What is PCI DSS Compliance?


PCI DSS compliance is achieved by following the Payment Card Industry Data Security Standards, often called PCI for short. The standards are a set of technical and operational requirements to protect cardholder information. Essentially PCI DSS are the rules of engagement for processing payments. PCI aims to ensure that all entities accepting, storing, processing, or transmitting card information maintain a secure environment.


Cardholder Sensitive Authentication Data
Payment Application Data Security Standard (PA-DSS)


To whom does PCI apply?

PCI DSS applies to ALL organizations or merchants that accept, transmit or store any cardholder data. Find out who needs PCI compliance and exactly what that means for you. Read More »

Who makes the rules?

The Payment Card Industry Security Standards Council (PCI SSC) administers PCI. The Council maintains, evolves and promotes the PCI set of standards. It was founded by the major payment brands American Express, Discover Financial Services, JCB International, MasterCard, and Visa Inc. Those card brands enforce the standards, not the Council.

Why does PCI DSS compliance matter?

According to PrivacyRights.org, more than 868 million records with sensitive information have been breached between January 2005 and June 2014. Not only does credit card fraud cause a major headache for the cardholder, it can ruin a merchant’s reputation and potentially its sales.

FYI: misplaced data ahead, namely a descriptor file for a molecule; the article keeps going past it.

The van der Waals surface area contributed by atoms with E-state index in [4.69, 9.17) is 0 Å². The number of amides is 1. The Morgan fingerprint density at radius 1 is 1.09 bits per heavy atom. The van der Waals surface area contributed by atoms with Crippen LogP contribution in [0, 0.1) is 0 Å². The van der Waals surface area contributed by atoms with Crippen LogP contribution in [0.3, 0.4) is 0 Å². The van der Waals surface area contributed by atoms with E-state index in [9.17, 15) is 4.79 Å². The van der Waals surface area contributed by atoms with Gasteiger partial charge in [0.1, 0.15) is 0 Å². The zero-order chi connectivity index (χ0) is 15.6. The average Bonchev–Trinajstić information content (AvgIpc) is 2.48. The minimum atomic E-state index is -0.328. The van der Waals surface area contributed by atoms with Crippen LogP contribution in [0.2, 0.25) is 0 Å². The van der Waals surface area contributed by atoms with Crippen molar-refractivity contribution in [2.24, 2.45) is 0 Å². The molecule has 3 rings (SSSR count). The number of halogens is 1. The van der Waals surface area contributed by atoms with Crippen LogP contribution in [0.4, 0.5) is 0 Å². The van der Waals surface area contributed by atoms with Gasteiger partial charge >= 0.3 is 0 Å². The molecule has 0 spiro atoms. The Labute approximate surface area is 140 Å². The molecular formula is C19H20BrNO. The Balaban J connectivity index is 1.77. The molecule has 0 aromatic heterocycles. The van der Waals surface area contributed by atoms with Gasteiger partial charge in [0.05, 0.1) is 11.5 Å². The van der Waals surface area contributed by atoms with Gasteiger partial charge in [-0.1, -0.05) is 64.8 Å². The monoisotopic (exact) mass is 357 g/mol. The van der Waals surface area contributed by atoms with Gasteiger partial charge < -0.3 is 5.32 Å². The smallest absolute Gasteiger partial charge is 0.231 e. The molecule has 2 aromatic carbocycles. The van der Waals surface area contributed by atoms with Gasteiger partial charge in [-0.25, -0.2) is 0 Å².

A data breach could also come with other baggage including:
  • Fraud losses
  • Cost of reissuing new payment cards
  • Legal costs
  • Fines and penalties
  • Brand degradation
  • Higher costs for future PCI assessments
  • Employee turnover
  • Lower consumer confidence

Each data breach or fraudulent activity affects the entire transaction ecosystem. That ecosystem includes cardholders, merchants, devices, software, processors, networks, and banks, among others. If a bad guy infiltrates any point in the ecosystem, everyone suffers the consequences. PCI DSS Compliance matters because we all must do our part to prevent and detect credit card fraud.

Consequences and Rewards
  • Maintaining PCI DSS compliance is good business. It protects you and your customers from the bad guys.
  • If you don’t follow the standards, you are increasing the chances of a data breach and can be fined.
  • If you do follow them on a regular basis, your risk of suffering a data breach will be much lower. And your good PCI karma will be much higher if you believe in that sort of thing.
PCI in Pictures
PCI Protects Cardholder Data

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